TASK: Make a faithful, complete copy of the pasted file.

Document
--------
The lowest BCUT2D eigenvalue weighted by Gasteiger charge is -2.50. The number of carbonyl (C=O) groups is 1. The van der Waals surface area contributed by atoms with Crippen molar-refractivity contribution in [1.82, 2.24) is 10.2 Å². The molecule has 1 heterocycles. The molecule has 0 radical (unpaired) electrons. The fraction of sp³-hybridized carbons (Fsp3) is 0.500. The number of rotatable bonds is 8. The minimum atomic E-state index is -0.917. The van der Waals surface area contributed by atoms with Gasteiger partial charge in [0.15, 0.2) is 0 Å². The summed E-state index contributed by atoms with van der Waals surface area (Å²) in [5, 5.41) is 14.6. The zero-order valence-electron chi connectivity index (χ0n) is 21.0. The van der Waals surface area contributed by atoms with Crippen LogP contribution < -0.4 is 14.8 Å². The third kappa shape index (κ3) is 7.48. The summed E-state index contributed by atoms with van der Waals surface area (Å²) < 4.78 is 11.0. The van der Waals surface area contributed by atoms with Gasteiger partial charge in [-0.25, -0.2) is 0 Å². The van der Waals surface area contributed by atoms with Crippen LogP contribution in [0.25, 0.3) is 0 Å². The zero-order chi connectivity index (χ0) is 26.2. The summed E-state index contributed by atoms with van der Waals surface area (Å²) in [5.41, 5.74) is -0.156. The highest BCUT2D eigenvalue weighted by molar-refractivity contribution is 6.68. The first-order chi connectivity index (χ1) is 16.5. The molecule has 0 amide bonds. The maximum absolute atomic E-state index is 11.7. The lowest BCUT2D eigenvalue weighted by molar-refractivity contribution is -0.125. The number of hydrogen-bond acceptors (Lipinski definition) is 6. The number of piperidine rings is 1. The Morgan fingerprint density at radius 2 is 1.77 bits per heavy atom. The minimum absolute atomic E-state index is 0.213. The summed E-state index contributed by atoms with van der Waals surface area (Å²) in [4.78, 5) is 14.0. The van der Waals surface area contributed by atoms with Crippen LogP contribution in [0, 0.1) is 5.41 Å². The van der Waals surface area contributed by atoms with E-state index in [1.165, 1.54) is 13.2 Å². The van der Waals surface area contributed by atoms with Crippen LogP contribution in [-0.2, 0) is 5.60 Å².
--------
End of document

The lowest BCUT2D eigenvalue weighted by Gasteiger charge is -2.50. The number of carbonyl (C=O) groups is 1. The van der Waals surface area contributed by atoms with Crippen molar-refractivity contribution in [1.82, 2.24) is 10.2 Å². The molecule has 1 heterocycles. The molecule has 0 radical (unpaired) electrons. The fraction of sp³-hybridized carbons (Fsp3) is 0.500. The number of rotatable bonds is 8. The minimum atomic E-state index is -0.917. The van der Waals surface area contributed by atoms with Gasteiger partial charge in [0.15, 0.2) is 0 Å². The summed E-state index contributed by atoms with van der Waals surface area (Å²) in [5, 5.41) is 14.6. The zero-order valence-electron chi connectivity index (χ0n) is 21.0. The van der Waals surface area contributed by atoms with Crippen LogP contribution < -0.4 is 14.8 Å². The third kappa shape index (κ3) is 7.48. The summed E-state index contributed by atoms with van der Waals surface area (Å²) < 4.78 is 11.0. The van der Waals surface area contributed by atoms with Gasteiger partial charge in [-0.25, -0.2) is 0 Å². The van der Waals surface area contributed by atoms with Crippen LogP contribution in [0.25, 0.3) is 0 Å². The zero-order chi connectivity index (χ0) is 26.2. The summed E-state index contributed by atoms with van der Waals surface area (Å²) in [5.41, 5.74) is -0.156. The highest BCUT2D eigenvalue weighted by molar-refractivity contribution is 6.68. The first-order chi connectivity index (χ1) is 16.5. The molecule has 0 amide bonds. The maximum absolute atomic E-state index is 11.7. The lowest BCUT2D eigenvalue weighted by molar-refractivity contribution is -0.125. The number of hydrogen-bond acceptors (Lipinski definition) is 6. The number of piperidine rings is 1. The Morgan fingerprint density at radius 2 is 1.77 bits per heavy atom. The minimum absolute atomic E-state index is 0.213. The summed E-state index contributed by atoms with van der Waals surface area (Å²) in [4.78, 5) is 14.0. The van der Waals surface area contributed by atoms with Crippen LogP contribution in [0, 0.1) is 5.41 Å². The van der Waals surface area contributed by atoms with E-state index in [1.165, 1.54) is 13.2 Å². The van der Waals surface area contributed by atoms with Crippen LogP contribution in [-0.2, 0) is 5.60 Å².